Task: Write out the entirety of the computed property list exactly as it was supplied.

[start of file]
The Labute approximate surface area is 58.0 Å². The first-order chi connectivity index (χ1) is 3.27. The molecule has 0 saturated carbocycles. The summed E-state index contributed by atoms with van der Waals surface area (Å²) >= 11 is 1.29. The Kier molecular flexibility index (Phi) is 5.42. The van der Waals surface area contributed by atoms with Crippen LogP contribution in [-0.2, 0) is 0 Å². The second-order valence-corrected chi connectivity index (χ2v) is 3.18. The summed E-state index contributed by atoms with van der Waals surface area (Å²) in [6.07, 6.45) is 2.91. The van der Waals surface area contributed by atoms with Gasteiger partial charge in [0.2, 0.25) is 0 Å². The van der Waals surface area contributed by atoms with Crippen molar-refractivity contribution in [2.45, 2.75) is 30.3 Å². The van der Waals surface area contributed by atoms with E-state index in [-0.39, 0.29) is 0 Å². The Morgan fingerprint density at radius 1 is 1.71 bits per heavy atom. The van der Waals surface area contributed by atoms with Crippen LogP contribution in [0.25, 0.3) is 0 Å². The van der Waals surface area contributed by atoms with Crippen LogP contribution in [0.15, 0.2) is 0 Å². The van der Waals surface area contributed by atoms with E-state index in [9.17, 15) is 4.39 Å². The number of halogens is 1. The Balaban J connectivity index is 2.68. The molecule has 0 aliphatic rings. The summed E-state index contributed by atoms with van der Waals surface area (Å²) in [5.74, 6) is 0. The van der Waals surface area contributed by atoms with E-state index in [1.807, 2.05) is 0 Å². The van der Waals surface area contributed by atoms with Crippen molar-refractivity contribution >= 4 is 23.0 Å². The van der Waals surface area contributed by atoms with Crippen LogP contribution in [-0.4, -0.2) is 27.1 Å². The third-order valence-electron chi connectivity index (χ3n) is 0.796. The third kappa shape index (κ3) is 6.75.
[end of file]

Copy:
The Labute approximate surface area is 58.0 Å². The first-order chi connectivity index (χ1) is 3.27. The molecule has 0 saturated carbocycles. The summed E-state index contributed by atoms with van der Waals surface area (Å²) >= 11 is 1.29. The Kier molecular flexibility index (Phi) is 5.42. The van der Waals surface area contributed by atoms with Crippen LogP contribution in [-0.2, 0) is 0 Å². The second-order valence-corrected chi connectivity index (χ2v) is 3.18. The summed E-state index contributed by atoms with van der Waals surface area (Å²) in [6.07, 6.45) is 2.91. The van der Waals surface area contributed by atoms with Gasteiger partial charge in [0.2, 0.25) is 0 Å². The van der Waals surface area contributed by atoms with Crippen molar-refractivity contribution in [2.45, 2.75) is 30.3 Å². The van der Waals surface area contributed by atoms with E-state index in [-0.39, 0.29) is 0 Å². The Morgan fingerprint density at radius 1 is 1.71 bits per heavy atom. The van der Waals surface area contributed by atoms with Crippen LogP contribution in [0.25, 0.3) is 0 Å². The van der Waals surface area contributed by atoms with Crippen LogP contribution in [0.15, 0.2) is 0 Å². The van der Waals surface area contributed by atoms with E-state index in [9.17, 15) is 4.39 Å². The number of halogens is 1. The Balaban J connectivity index is 2.68. The molecule has 0 aliphatic rings. The summed E-state index contributed by atoms with van der Waals surface area (Å²) in [5.74, 6) is 0. The van der Waals surface area contributed by atoms with E-state index in [1.807, 2.05) is 0 Å². The van der Waals surface area contributed by atoms with Crippen molar-refractivity contribution >= 4 is 23.0 Å². The van der Waals surface area contributed by atoms with Crippen LogP contribution in [-0.4, -0.2) is 27.1 Å². The third-order valence-electron chi connectivity index (χ3n) is 0.796. The third kappa shape index (κ3) is 6.75.